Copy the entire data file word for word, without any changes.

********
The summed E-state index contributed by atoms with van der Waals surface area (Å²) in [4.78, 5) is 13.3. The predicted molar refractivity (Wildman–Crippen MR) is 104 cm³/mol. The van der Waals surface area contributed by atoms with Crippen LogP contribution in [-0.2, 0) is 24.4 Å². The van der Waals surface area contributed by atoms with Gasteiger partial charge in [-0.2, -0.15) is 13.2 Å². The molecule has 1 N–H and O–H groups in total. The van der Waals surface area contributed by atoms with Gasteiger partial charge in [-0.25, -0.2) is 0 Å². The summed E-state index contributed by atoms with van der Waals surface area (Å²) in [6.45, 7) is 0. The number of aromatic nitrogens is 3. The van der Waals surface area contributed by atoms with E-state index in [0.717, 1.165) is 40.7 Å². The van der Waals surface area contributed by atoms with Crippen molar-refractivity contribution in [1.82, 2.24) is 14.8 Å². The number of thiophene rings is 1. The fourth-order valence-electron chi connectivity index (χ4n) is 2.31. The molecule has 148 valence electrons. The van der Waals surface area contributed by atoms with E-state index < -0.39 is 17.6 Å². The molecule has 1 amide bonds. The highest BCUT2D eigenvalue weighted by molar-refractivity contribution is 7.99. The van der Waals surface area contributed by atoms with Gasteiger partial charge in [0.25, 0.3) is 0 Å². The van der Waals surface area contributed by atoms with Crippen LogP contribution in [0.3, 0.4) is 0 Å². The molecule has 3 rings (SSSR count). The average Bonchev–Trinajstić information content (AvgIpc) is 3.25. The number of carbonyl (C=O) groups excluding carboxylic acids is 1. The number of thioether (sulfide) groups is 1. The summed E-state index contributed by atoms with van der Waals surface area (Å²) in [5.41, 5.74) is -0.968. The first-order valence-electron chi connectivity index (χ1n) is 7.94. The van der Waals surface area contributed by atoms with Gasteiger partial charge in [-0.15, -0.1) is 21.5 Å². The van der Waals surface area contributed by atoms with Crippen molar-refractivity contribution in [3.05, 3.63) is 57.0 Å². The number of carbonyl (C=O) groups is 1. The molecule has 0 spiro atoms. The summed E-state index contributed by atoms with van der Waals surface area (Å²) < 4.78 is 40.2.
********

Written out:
The summed E-state index contributed by atoms with van der Waals surface area (Å²) in [4.78, 5) is 13.3. The predicted molar refractivity (Wildman–Crippen MR) is 104 cm³/mol. The van der Waals surface area contributed by atoms with Crippen LogP contribution in [-0.2, 0) is 24.4 Å². The van der Waals surface area contributed by atoms with Gasteiger partial charge in [-0.2, -0.15) is 13.2 Å². The molecule has 1 N–H and O–H groups in total. The van der Waals surface area contributed by atoms with Gasteiger partial charge in [-0.25, -0.2) is 0 Å². The summed E-state index contributed by atoms with van der Waals surface area (Å²) in [6.45, 7) is 0. The number of aromatic nitrogens is 3. The van der Waals surface area contributed by atoms with E-state index in [0.717, 1.165) is 40.7 Å². The van der Waals surface area contributed by atoms with Crippen molar-refractivity contribution in [1.82, 2.24) is 14.8 Å². The number of thiophene rings is 1. The fourth-order valence-electron chi connectivity index (χ4n) is 2.31. The molecule has 148 valence electrons. The van der Waals surface area contributed by atoms with E-state index < -0.39 is 17.6 Å². The molecule has 1 amide bonds. The highest BCUT2D eigenvalue weighted by molar-refractivity contribution is 7.99. The van der Waals surface area contributed by atoms with Gasteiger partial charge in [0.25, 0.3) is 0 Å². The van der Waals surface area contributed by atoms with Crippen LogP contribution in [0.3, 0.4) is 0 Å². The molecule has 3 rings (SSSR count). The average Bonchev–Trinajstić information content (AvgIpc) is 3.25. The number of carbonyl (C=O) groups excluding carboxylic acids is 1. The number of thioether (sulfide) groups is 1. The summed E-state index contributed by atoms with van der Waals surface area (Å²) in [5.41, 5.74) is -0.968. The first-order valence-electron chi connectivity index (χ1n) is 7.94. The van der Waals surface area contributed by atoms with Gasteiger partial charge in [-0.15, -0.1) is 21.5 Å². The van der Waals surface area contributed by atoms with Crippen molar-refractivity contribution in [3.05, 3.63) is 57.0 Å². The number of carbonyl (C=O) groups is 1. The molecule has 0 spiro atoms. The summed E-state index contributed by atoms with van der Waals surface area (Å²) < 4.78 is 40.2.